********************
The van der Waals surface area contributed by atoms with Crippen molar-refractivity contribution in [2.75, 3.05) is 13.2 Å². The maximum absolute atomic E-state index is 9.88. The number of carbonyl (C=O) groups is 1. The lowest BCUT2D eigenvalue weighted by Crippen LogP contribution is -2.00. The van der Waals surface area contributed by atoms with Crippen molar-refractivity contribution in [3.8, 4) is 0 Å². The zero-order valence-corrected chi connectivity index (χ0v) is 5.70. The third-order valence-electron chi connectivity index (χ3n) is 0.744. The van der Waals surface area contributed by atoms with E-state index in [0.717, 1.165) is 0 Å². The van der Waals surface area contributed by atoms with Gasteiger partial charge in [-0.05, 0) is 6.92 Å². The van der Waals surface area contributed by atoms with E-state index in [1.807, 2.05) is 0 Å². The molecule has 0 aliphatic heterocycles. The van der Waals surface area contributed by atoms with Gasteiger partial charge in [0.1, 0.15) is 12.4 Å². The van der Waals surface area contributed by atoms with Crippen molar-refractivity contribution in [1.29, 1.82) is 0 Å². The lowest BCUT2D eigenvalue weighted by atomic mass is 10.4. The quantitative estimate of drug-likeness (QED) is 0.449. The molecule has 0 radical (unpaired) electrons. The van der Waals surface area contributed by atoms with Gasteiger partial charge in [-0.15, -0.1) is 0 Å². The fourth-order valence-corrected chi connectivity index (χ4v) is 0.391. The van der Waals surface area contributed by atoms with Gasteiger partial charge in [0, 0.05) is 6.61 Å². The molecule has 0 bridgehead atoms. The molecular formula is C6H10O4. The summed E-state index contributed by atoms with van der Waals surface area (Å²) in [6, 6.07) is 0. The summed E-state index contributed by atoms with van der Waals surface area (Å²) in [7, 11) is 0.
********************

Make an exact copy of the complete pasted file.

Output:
The van der Waals surface area contributed by atoms with Crippen molar-refractivity contribution in [2.75, 3.05) is 13.2 Å². The maximum absolute atomic E-state index is 9.88. The number of carbonyl (C=O) groups is 1. The lowest BCUT2D eigenvalue weighted by Crippen LogP contribution is -2.00. The van der Waals surface area contributed by atoms with Crippen molar-refractivity contribution in [3.8, 4) is 0 Å². The zero-order valence-corrected chi connectivity index (χ0v) is 5.70. The third-order valence-electron chi connectivity index (χ3n) is 0.744. The van der Waals surface area contributed by atoms with E-state index in [0.717, 1.165) is 0 Å². The van der Waals surface area contributed by atoms with Gasteiger partial charge in [-0.05, 0) is 6.92 Å². The van der Waals surface area contributed by atoms with E-state index in [1.807, 2.05) is 0 Å². The molecule has 0 aliphatic heterocycles. The van der Waals surface area contributed by atoms with Gasteiger partial charge in [0.1, 0.15) is 12.4 Å². The van der Waals surface area contributed by atoms with Crippen molar-refractivity contribution in [1.29, 1.82) is 0 Å². The lowest BCUT2D eigenvalue weighted by atomic mass is 10.4. The quantitative estimate of drug-likeness (QED) is 0.449. The molecule has 0 radical (unpaired) electrons. The van der Waals surface area contributed by atoms with Gasteiger partial charge in [-0.15, -0.1) is 0 Å². The fourth-order valence-corrected chi connectivity index (χ4v) is 0.391. The van der Waals surface area contributed by atoms with Gasteiger partial charge in [0, 0.05) is 6.61 Å². The molecule has 0 bridgehead atoms. The molecular formula is C6H10O4. The summed E-state index contributed by atoms with van der Waals surface area (Å²) in [6, 6.07) is 0. The summed E-state index contributed by atoms with van der Waals surface area (Å²) in [7, 11) is 0.